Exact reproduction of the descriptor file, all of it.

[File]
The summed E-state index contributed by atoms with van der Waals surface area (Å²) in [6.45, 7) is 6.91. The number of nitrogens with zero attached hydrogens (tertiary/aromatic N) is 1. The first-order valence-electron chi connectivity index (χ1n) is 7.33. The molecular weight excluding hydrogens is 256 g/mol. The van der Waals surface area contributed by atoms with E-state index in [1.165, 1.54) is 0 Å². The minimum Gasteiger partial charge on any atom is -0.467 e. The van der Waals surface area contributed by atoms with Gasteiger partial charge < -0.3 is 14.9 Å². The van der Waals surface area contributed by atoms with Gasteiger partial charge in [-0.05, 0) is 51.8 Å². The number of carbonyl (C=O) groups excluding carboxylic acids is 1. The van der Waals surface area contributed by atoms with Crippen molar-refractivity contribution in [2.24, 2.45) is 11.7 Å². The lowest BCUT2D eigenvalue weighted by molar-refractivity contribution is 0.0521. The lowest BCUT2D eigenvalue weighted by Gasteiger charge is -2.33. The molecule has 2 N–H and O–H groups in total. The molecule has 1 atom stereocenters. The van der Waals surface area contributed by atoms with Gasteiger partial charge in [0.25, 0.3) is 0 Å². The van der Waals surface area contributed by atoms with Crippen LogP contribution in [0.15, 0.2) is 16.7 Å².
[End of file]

The summed E-state index contributed by atoms with van der Waals surface area (Å²) in [6.45, 7) is 6.91. The number of nitrogens with zero attached hydrogens (tertiary/aromatic N) is 1. The first-order valence-electron chi connectivity index (χ1n) is 7.33. The molecular weight excluding hydrogens is 256 g/mol. The van der Waals surface area contributed by atoms with E-state index in [1.165, 1.54) is 0 Å². The minimum Gasteiger partial charge on any atom is -0.467 e. The van der Waals surface area contributed by atoms with Gasteiger partial charge < -0.3 is 14.9 Å². The van der Waals surface area contributed by atoms with Gasteiger partial charge in [-0.05, 0) is 51.8 Å². The number of carbonyl (C=O) groups excluding carboxylic acids is 1. The van der Waals surface area contributed by atoms with Crippen molar-refractivity contribution in [2.24, 2.45) is 11.7 Å². The lowest BCUT2D eigenvalue weighted by molar-refractivity contribution is 0.0521. The lowest BCUT2D eigenvalue weighted by Gasteiger charge is -2.33. The molecule has 2 N–H and O–H groups in total. The molecule has 1 atom stereocenters. The van der Waals surface area contributed by atoms with Gasteiger partial charge in [0.25, 0.3) is 0 Å². The van der Waals surface area contributed by atoms with Crippen LogP contribution in [0.15, 0.2) is 16.7 Å².